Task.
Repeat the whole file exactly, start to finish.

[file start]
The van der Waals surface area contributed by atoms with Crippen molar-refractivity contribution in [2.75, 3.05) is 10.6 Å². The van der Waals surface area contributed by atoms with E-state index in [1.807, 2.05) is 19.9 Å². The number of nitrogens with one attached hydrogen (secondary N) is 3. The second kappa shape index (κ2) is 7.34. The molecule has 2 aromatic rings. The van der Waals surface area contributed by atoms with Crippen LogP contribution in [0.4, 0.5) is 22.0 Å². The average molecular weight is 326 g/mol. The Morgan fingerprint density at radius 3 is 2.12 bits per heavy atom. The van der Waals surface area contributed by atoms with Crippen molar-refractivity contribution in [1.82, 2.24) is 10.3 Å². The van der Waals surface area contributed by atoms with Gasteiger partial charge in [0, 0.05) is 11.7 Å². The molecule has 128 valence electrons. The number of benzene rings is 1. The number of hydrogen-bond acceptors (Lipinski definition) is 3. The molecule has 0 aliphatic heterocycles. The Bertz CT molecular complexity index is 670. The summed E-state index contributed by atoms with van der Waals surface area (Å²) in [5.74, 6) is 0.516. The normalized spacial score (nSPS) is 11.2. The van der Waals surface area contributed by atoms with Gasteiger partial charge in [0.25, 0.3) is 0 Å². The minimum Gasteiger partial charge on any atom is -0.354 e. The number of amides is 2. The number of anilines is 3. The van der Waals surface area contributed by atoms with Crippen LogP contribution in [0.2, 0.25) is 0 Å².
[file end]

The van der Waals surface area contributed by atoms with Crippen molar-refractivity contribution in [2.75, 3.05) is 10.6 Å². The van der Waals surface area contributed by atoms with E-state index in [1.807, 2.05) is 19.9 Å². The number of nitrogens with one attached hydrogen (secondary N) is 3. The second kappa shape index (κ2) is 7.34. The molecule has 2 aromatic rings. The van der Waals surface area contributed by atoms with Crippen LogP contribution in [0.4, 0.5) is 22.0 Å². The average molecular weight is 326 g/mol. The Morgan fingerprint density at radius 3 is 2.12 bits per heavy atom. The van der Waals surface area contributed by atoms with Crippen molar-refractivity contribution in [1.82, 2.24) is 10.3 Å². The van der Waals surface area contributed by atoms with Gasteiger partial charge in [0, 0.05) is 11.7 Å². The molecule has 128 valence electrons. The number of benzene rings is 1. The number of hydrogen-bond acceptors (Lipinski definition) is 3. The molecule has 0 aliphatic heterocycles. The Bertz CT molecular complexity index is 670. The summed E-state index contributed by atoms with van der Waals surface area (Å²) in [5.74, 6) is 0.516. The normalized spacial score (nSPS) is 11.2. The van der Waals surface area contributed by atoms with Gasteiger partial charge in [0.25, 0.3) is 0 Å². The minimum Gasteiger partial charge on any atom is -0.354 e. The number of amides is 2. The number of anilines is 3. The van der Waals surface area contributed by atoms with Crippen LogP contribution in [0.2, 0.25) is 0 Å².